MOSCOW, JAN. 25 -- An unofficial Soviet news agency reported today that Iraqi President Saddam Hussein had executed the commanders of the Iraqi air force and antiaircraft defense because of heavy losses in the early days of the Persian Gulf war.
The Interfax report, which cited Soviet Defense Ministry officials, could not be confirmed independently. A spokesman for the Iraqi Embassy in Moscow dismissed the report as "psychological warfare" against Baghdad.
As Iraq's biggest weapons supplier before the Aug. 2 invasion of Kuwait, the Soviet Union traditionally has had access to confidential information about developments in Iraq, and still has a functioning embassy in Baghdad. Defense Ministry officials insist that the last Soviet military adviser left Iraq Jan. 9.
Interfax diplomatic correspondent Pyotr Vasiliev said a high-ranking Soviet Defense Ministry official told him that the executions were carried out two or three days ago. According to his informant, Saddam ordered the executions because of great losses sustained by the Iraqi air force on land as a result of allied air strikes.
Interfax said that Iraq had lost 26 of its 100 Scud missile installations and about 300 of its 700 planes. The allies have flown more than 15,000 missions, about half of them bombing runs, against Iraq since the war began last week.
Since the outbreak of hostilities, the Kremlin has maintained diplomatic support for the U.S.-led effort to get Iraq out of Kuwait, but has steered clear of even symbolic participation in the war. A senior Western diplomat in Moscow said he has not detected any sign of backsliding by the Soviet Union on promises not to resupply Iraq.
Most Soviet and Western analysts in Moscow have said the Kremlin is unlikely to alter its gulf policy significantly at a time when President Mikhail Gorbachev is preoccupied with domestic crises. Moscow's cooperation with the West in the Persian Gulf crisis appears to have been a factor in persuading Washington to exercise restraint in criticizing Gorbachev for using the army to crack down on separatism in the Baltic states.
But over the longer term, it generally is accepted that East-West cooperation could evaporate if a hard-line regime came to power in Moscow. In an interview with the Communist youth daily Komsomolskaya Pravda, Russian Foreign Minister Andrei Kozyrev predicted that "all our foreign policy achievements will go to pot" if conservatives gain the upper hand.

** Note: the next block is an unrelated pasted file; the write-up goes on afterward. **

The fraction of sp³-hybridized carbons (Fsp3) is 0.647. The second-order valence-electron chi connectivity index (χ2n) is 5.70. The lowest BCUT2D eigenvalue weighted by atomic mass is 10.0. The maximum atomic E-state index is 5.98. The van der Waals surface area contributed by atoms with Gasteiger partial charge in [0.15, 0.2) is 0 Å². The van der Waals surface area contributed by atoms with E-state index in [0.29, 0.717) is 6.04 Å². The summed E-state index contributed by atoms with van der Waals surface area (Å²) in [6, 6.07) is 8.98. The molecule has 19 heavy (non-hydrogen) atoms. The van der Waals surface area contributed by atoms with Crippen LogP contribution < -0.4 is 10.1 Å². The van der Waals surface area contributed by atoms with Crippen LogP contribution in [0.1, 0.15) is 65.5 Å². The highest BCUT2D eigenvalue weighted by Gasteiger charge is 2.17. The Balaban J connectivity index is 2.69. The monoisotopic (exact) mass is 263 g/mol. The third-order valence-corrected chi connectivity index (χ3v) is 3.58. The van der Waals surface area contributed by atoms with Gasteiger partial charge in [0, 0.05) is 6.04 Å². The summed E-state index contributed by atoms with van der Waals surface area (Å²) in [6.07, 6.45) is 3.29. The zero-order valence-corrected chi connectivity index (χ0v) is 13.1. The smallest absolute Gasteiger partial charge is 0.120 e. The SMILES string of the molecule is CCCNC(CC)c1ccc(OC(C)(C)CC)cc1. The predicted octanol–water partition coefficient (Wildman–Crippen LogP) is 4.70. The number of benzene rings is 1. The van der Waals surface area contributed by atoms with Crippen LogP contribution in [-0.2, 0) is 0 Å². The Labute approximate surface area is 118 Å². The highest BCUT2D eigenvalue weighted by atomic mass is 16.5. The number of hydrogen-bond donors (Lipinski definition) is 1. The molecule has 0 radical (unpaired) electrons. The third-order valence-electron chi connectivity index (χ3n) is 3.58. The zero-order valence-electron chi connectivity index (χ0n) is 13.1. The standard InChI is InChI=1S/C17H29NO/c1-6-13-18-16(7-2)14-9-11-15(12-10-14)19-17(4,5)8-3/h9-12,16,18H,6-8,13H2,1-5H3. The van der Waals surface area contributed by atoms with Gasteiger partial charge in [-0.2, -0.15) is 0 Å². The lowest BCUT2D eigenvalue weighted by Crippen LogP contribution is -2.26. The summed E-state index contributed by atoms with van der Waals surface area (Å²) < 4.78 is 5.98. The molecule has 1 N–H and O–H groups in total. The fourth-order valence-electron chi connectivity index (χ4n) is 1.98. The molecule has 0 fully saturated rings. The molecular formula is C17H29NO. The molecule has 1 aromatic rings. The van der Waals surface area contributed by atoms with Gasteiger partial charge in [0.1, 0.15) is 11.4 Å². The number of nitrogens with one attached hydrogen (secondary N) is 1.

"The democratic countries of the West will start criticizing the dictatorial regime and the conservatives will have to look for new friends and allies in the international arena. Saddam Hussein suits such a role ideally. He is a child of our totalitarianism, brought up under the guardianship of our ideology with the help of huge arms supplies," Kozyrev said.
Soviet military experts appear to differ on the effectiveness of allied air raids against Iraq. One Defense Ministry official told Interfax that U.S. Tomahawk cruise missiles have been used effectively against Iraqi air defense systems, but another said that Iraq was making good use of decoys and camouflage systems.
Interfax quoted Gen. Georgi Zhivets, a member of the general staff, as saying that nearly 90 percent of allied bombing raids against Iraq had failed to hit their targets. He predicted that Iraq would make good use of burning oil fields to screen targets from allied strikes.
A Soviet general writing in the government newspaper Izvestia said the Iraqi military had managed to retain most of its antiaircraft potential and minimize aircraft losses in the first days of the war because of a flexible control system and effective camouflage.